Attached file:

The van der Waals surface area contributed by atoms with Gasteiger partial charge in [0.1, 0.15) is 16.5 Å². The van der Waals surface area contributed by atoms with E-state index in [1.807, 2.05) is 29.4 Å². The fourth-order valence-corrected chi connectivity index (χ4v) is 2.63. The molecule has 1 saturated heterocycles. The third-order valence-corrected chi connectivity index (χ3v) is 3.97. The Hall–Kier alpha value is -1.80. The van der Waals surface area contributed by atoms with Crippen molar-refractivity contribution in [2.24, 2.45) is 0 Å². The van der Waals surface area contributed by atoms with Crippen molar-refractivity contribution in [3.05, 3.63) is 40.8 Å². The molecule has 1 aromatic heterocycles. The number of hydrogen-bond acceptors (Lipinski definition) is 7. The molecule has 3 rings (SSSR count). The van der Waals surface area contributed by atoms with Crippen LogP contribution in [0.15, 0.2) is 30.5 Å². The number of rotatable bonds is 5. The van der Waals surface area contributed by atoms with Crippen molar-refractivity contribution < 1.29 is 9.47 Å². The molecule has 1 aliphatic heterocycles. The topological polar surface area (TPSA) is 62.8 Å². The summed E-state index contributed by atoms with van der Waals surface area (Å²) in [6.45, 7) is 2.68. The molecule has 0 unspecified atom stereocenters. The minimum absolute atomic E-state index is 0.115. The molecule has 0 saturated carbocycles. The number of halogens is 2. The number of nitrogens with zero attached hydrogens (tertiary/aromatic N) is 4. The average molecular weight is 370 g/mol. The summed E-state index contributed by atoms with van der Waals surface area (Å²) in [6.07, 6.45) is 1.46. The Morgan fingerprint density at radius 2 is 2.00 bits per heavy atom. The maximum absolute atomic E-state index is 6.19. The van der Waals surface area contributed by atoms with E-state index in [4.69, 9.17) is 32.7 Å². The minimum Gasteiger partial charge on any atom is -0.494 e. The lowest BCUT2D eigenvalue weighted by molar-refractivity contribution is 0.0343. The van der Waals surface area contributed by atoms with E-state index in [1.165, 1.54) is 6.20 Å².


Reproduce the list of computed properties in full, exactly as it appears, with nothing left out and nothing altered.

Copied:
The van der Waals surface area contributed by atoms with Gasteiger partial charge in [0.1, 0.15) is 16.5 Å². The van der Waals surface area contributed by atoms with E-state index in [1.807, 2.05) is 29.4 Å². The fourth-order valence-corrected chi connectivity index (χ4v) is 2.63. The molecule has 1 saturated heterocycles. The third-order valence-corrected chi connectivity index (χ3v) is 3.97. The Hall–Kier alpha value is -1.80. The van der Waals surface area contributed by atoms with Crippen molar-refractivity contribution in [2.24, 2.45) is 0 Å². The van der Waals surface area contributed by atoms with Crippen molar-refractivity contribution in [3.05, 3.63) is 40.8 Å². The molecule has 1 aromatic heterocycles. The number of hydrogen-bond acceptors (Lipinski definition) is 7. The molecule has 3 rings (SSSR count). The van der Waals surface area contributed by atoms with Crippen LogP contribution in [0.15, 0.2) is 30.5 Å². The number of rotatable bonds is 5. The van der Waals surface area contributed by atoms with Crippen molar-refractivity contribution < 1.29 is 9.47 Å². The molecule has 1 aliphatic heterocycles. The topological polar surface area (TPSA) is 62.8 Å². The summed E-state index contributed by atoms with van der Waals surface area (Å²) in [6.45, 7) is 2.68. The molecule has 0 unspecified atom stereocenters. The minimum absolute atomic E-state index is 0.115. The molecule has 0 saturated carbocycles. The number of halogens is 2. The number of nitrogens with zero attached hydrogens (tertiary/aromatic N) is 4. The average molecular weight is 370 g/mol. The summed E-state index contributed by atoms with van der Waals surface area (Å²) in [6.07, 6.45) is 1.46. The Morgan fingerprint density at radius 2 is 2.00 bits per heavy atom. The maximum absolute atomic E-state index is 6.19. The van der Waals surface area contributed by atoms with E-state index in [4.69, 9.17) is 32.7 Å². The minimum Gasteiger partial charge on any atom is -0.494 e. The lowest BCUT2D eigenvalue weighted by molar-refractivity contribution is 0.0343. The van der Waals surface area contributed by atoms with E-state index in [1.165, 1.54) is 6.20 Å².